2) A male was seen briefly by Peter Wilkinson in Great Yarmouth Cemetery (Norfolk) on 25 December 1977 (see detailed account in British Birds 72: 122-123).

3) A male was seen at Widewall, South Ronaldsay (Orkney) on 13 November 1984 (British Birds 78: 573; Scottish Bird Report 1984: 40)

4) A first-winter female was discovered at dusk in one of the Holland House garden mist-nets on North Ronaldsay (Orkney) on 1 October 1992. It was roosted overnight at the Observatory and then released close-by at first light next morning, immediately flying to a nearby croft garden. It remained here until late afternoon and then moved to the beach below the pier, where it remained until 8th. It was eventually 'twitched' by at least 180 observers and was featured in Birding World 5: 377-379 (British Birds 86: 510-511, plate 184)

5) A very elusive first-winter male was discovered in dense sueda at Gun Hill, Burnham Norton (Norfolk) early afternoon on 18 September 1994, where it remained until dusk, despite being flushed over 14 times during the afternoon (see published photograph of bird in flight in Birding World 7: 345; British Birds 88: 535).

6) The first for Scilly was discovered by Hugh and Ian Bradshaw as they checked the fields and hedgerows on Gugh. Whilst trying to relocate a nightingale species, they were rewarded with a first-winter male Siberian Thrush. Due to the brief views of the bird being obtained, and the associated difficulties on site, the news was slow to filter out, but by early afternoon, the tripper boats were arriving from all directions packed shoulder to shoulder with expectant and very excited birders. The plntation where the bird was favouring was soon encircled with the thrush eventually showing several times in flight on a gorgeous balmy afternoon. It remained, generally very skulking in behaviour and only occasionally seen perched, from 5-8 October 1999 (see colour plate on page VI in the centre pages of Isles of Scilly Bird Report 1999 (British Birds 93: 551).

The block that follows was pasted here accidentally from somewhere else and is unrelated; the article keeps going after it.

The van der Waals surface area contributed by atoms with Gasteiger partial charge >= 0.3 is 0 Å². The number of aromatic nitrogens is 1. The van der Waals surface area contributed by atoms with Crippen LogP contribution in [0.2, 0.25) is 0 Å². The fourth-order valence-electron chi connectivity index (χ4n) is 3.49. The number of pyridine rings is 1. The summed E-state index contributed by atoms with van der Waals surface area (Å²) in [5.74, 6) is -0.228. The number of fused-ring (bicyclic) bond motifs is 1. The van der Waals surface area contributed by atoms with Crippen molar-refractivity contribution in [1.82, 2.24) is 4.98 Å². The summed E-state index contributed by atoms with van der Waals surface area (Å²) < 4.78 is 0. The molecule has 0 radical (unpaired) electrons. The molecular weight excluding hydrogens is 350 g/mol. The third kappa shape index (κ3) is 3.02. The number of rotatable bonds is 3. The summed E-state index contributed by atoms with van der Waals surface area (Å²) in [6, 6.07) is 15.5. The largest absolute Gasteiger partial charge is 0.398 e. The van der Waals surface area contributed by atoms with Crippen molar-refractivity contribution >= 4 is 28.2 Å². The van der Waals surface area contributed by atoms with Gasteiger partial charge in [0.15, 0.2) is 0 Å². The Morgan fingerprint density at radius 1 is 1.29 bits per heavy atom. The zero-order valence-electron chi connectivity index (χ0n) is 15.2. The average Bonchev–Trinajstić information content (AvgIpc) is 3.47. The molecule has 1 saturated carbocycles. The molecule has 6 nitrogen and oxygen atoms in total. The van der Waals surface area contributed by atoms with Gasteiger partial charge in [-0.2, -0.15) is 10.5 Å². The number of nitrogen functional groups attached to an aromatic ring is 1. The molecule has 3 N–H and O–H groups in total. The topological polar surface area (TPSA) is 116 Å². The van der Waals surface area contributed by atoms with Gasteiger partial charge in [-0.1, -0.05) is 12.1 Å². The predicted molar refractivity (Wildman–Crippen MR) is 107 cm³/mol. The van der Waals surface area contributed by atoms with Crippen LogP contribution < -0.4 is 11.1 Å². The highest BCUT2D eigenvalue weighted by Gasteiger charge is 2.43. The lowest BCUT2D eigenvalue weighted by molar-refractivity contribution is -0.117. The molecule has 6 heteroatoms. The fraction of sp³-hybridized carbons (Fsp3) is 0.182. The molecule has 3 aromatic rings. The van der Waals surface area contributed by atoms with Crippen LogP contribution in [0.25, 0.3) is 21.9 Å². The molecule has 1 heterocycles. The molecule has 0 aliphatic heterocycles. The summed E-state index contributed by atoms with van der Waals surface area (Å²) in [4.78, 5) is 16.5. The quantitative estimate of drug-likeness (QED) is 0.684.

7) The first record for Shetland involved a stunning first-winter male at Hametoun, Foula, on 28 September 2007 (British Birds 101: 560, plate 285 and plate 326 in BB 100

8) The most recent record to date involved a first-winter male on Fair Isle (Shetland) on 25 September 2008 (see photograph in Birding World 21: 367).

There is an additional record from IRELAND where a first-winter female was on Cape Clear Island (Co. Cork) on 18 October 1985 (see Irish Birds 3: 273-276 & 322; British Birds 81: 73-74, plate 39).


Some stunning images of the Baltimore Harbour (Co. Cork) IVORY GULL taken by Ronan McLaughlin.
Killian Mullarney has commented, in relation to the French bird, the following
''It seems I was too hasty in concluding that the Baltimore bird could not be the same as the Gujan-Mestras bird. I want to thank Benoit Paepegaey for having written directly to me to draw my attention to some of the remarkable similarities in fine details when comparing photos of the two birds. I have now taken the time to critically compare some of my own shots of the Baltimore bird with the best available shots of the French bird and I must agree with Benoit and other French observers who have concluded that it IS the same bird!